# Evaluate the integral using a trig substitution: int x^3/(sqrt(4+x^2)) dx

In this case, this would be x = 2tan(t).

This is because the the trigonometric identity tan^2(t) + 1 = sec^2(t) can then be applied:

sqrt(4 + x^2) = sqrt(4 + 4tan^2(t)) = sqrt(4(tan^2(t) + 1))

= sqrt(4sec^2(t)) = 2sec(t)

Also, if x = 2tan(t), then dx = 2sec^2(t)dt...

In this case, this would be x = 2tan(t).

This is because the the trigonometric identity tan^2(t) + 1 = sec^2(t) can then be applied:

sqrt(4 + x^2) = sqrt(4 + 4tan^2(t)) = sqrt(4(tan^2(t) + 1))

= sqrt(4sec^2(t)) = 2sec(t)

Also, if x = 2tan(t), then dx = 2sec^2(t)dt and x^3 = 8tan^3(t)dt

Plugging all this into original integral, we get

int (8tan^3(t))/(2sec(t)) 2sec^2(t)dt

This simplifies to

int (8tan^3(t))/cos(t) dt

Rewriting tangent as tan(t) = sin(t)/cos(t) , we get

int (8sin^3(t))/(cos^4(t)) dt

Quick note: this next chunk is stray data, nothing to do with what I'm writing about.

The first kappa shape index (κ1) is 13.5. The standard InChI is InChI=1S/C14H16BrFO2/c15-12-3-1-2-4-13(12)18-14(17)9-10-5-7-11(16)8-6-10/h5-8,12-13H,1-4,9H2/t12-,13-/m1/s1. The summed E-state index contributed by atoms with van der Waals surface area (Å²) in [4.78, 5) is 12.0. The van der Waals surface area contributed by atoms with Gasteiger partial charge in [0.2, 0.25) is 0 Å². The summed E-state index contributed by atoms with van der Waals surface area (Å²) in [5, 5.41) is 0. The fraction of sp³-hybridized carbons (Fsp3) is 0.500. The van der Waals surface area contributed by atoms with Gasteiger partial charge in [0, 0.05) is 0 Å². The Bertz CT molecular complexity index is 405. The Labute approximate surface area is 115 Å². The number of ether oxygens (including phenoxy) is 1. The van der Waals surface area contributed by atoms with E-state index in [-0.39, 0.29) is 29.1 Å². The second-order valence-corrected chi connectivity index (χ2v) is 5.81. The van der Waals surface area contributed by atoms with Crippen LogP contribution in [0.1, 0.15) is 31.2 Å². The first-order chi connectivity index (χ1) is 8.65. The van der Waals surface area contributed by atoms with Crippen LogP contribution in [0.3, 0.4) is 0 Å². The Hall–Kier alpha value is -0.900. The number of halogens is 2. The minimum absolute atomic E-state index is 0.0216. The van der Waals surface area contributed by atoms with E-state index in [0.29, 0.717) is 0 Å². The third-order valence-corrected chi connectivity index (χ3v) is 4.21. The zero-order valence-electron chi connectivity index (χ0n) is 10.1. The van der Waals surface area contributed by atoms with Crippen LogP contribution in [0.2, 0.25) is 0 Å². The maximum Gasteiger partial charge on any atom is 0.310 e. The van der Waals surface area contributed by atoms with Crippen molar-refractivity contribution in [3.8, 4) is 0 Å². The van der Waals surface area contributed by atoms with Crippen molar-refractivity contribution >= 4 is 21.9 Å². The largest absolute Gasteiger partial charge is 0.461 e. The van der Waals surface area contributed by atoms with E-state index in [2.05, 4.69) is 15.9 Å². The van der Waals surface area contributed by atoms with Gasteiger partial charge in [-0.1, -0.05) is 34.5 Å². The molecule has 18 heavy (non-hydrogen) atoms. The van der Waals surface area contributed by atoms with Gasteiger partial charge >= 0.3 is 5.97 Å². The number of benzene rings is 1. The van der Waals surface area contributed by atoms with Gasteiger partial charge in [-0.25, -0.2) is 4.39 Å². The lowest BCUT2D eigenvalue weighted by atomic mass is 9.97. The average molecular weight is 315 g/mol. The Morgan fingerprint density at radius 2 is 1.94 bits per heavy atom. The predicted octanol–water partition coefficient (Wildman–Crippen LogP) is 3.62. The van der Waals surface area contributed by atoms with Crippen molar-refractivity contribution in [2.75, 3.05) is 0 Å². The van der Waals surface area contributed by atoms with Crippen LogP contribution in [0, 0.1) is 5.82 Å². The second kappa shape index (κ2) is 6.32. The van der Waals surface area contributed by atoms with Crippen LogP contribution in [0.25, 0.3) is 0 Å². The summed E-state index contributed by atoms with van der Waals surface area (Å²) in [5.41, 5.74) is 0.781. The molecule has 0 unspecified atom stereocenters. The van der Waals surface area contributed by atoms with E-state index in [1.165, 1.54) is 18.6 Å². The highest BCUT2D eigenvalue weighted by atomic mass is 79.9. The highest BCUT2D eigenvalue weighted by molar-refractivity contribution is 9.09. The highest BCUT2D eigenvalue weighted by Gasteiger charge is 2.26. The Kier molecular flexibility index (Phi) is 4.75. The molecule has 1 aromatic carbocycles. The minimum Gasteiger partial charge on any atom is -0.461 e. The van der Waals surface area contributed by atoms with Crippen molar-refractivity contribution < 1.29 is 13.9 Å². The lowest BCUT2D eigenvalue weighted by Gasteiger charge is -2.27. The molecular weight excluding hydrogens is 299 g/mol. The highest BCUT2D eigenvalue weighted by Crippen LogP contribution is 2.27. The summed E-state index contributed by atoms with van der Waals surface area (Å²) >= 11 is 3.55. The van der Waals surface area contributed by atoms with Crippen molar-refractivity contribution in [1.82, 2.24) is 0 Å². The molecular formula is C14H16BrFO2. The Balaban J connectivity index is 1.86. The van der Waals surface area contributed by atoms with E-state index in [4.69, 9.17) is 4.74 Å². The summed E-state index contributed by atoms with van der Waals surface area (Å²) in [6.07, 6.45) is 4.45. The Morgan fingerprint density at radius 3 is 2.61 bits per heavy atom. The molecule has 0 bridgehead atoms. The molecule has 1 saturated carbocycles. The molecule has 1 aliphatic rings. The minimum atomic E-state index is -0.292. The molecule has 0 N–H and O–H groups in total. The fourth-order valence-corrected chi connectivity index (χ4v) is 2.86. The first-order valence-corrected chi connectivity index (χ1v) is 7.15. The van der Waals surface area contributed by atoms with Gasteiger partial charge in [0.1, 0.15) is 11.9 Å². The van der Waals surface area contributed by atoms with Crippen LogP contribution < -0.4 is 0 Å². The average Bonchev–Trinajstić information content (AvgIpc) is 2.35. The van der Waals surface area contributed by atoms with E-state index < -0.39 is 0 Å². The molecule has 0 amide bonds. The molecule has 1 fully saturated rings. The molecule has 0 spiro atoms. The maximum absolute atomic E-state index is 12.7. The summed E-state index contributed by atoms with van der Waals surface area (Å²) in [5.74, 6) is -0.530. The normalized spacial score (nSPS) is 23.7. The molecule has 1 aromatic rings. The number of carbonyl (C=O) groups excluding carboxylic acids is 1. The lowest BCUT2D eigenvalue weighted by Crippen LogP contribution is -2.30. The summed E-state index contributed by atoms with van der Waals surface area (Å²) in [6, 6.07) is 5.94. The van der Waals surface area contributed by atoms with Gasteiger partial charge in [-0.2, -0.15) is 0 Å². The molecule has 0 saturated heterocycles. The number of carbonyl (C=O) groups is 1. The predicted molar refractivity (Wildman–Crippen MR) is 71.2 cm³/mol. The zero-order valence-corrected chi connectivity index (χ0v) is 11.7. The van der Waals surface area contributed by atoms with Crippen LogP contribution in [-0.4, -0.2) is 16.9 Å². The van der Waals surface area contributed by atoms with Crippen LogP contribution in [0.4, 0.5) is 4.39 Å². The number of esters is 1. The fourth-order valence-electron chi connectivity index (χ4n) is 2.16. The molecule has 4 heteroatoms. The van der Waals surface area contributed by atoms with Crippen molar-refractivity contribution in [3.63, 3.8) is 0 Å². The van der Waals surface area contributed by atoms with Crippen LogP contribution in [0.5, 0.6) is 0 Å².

Now we can rewrite sin^3(t)  as sin^2(t) * sin(t) = (1 - cos^2(t)) sin(t)

and use substitution:

u = cos(t)

du = -sin(t)dt

Then integral becomes

int (8(1 - u^2))/u^4 (-du) = int (8(u^2 - 1))/u^4 du

which can be broken up into two integrals of power functions:

int u^2/u^4 du = int u^(-2) du = - 1/u + C_1

and int 1/u^4 du= int u^(-4) du = -1/(3u^3) + C_2

Then the original integral will be, if we subtract the results and combine the constants into one:

-8/u + 8/(3u^3) + C

Now recall that u = cos(t)  and x = 2tan(t)

Use the Pythageorean identity again:

tan^2(t) + 1 = sec^2(t)

x^2/4 + 1 = 1/u^2

From here, u = 2/sqrt(x^2 + 4) . Plugging this into our result for the integral, we get

-4sqrt(x^2 + 4) + 1/3(x^2 + 4)sqrt(x^2 + 4) + C .